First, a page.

“You’re lucky I’m not your grandmother,” a woman said to my 5-year-old grandson while we were shopping at the dollar store. 

Matt and I, along with his older sister Kate stopped, turned around and stared at her. 

I couldn’t believe that while we were still glaring at her she said it again. “You’re lucky I’m not your grandmother or that basket (with his toy) would be on the floor and we’d be out of here.”

I really wanted to say something mean but thought it best to quietly let her know that Matt has Sensory Processing Disorder and ADHD.

That didn't go so well.

She smugly interrupted me to say that she has children and grandchildren and she "knows all about it.” 

Despite wanting to slap her — which would not have been good for the kids to see …

I told her he was having a bad day, then turned around and walked away. That’s what I tell the kids to do when they get angry, “stop — turn around — and walk away!”

The funny thing is that just two aisles away, another lady had smiled at Matt and even chuckled at how much thought he was putting into picking out the perfect toy that each of our two dogs would like best.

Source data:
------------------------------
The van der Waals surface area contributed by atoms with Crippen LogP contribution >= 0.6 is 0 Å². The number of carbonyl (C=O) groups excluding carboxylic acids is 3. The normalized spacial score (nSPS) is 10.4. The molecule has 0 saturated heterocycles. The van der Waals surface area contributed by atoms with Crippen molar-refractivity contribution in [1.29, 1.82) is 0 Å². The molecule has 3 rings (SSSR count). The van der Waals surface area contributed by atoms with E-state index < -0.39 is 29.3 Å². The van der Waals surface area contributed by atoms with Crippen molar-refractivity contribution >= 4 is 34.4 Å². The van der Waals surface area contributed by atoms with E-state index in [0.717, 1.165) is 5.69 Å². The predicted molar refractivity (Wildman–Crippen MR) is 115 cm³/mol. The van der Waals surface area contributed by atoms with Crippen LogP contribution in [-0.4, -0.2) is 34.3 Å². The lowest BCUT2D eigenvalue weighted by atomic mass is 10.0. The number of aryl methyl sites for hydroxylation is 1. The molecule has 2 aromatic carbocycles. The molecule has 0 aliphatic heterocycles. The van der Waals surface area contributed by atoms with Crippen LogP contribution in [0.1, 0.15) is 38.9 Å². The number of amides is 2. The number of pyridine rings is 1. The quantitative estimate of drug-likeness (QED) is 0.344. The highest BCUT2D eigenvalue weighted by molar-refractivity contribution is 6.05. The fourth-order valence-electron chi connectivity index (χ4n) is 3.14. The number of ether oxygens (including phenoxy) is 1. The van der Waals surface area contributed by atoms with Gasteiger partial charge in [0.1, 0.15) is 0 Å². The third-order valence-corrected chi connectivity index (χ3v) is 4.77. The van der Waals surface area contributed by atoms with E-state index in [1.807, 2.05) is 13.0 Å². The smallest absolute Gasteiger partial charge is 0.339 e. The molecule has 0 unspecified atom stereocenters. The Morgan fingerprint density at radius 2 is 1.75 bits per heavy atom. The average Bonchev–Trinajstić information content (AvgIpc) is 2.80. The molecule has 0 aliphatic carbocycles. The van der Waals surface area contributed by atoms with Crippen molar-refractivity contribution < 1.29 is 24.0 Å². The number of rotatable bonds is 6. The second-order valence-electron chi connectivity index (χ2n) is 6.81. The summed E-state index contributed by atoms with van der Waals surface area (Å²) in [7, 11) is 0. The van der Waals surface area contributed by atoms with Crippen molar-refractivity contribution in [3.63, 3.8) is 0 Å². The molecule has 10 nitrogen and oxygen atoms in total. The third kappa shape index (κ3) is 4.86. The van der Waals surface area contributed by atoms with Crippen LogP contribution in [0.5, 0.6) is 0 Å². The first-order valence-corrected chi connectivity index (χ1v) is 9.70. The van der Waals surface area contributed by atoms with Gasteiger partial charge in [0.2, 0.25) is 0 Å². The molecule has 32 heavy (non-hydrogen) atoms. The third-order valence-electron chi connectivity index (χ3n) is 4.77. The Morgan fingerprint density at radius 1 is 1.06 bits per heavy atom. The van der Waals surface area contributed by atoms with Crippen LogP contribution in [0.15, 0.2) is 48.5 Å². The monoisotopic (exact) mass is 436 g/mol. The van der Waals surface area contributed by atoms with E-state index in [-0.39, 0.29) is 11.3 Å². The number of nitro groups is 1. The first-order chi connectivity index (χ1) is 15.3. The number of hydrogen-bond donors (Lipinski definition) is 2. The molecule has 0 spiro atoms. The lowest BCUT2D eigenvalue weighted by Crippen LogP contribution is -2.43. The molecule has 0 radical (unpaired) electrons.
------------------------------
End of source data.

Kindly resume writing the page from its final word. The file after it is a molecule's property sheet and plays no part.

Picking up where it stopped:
He had also helped Kate pick out two presents for their little brother Christian who wasn’t there. 

Between those two aisles, there had been a display of Halloween decorations that lighted up and made funny noises. Matt picked one out for himself and one for Chris. 

That is where the sensory issues came into play. He was so excited about the flashing lights and the noises the toy made that he could not contain himself. Despite having been told him a few times to shut it off, he kept turning it on. 

I had just stated that if the toy wasn’t in my basket by the count of three, he would not get to keep it. At the count of three the toy was in the basket. That is when the lady decided to degrade my handling of the situation and then refer to her superior wisdom. 

Imagine trying really hard to focus on something, but you can’t, physically or literally — your brain won't cooperate. 

Just ask Matt’s sensei, Tim Gillette at Mixed Martial Arts. He’ll tell you he loves having Matt as a student. He is helping him to focus and teaching him respect, teamwork and self control among many other lessons of life. He believes in him. 

I sure believe in him. 

That lady was right ... Matt is lucky SHE is not his grandmother.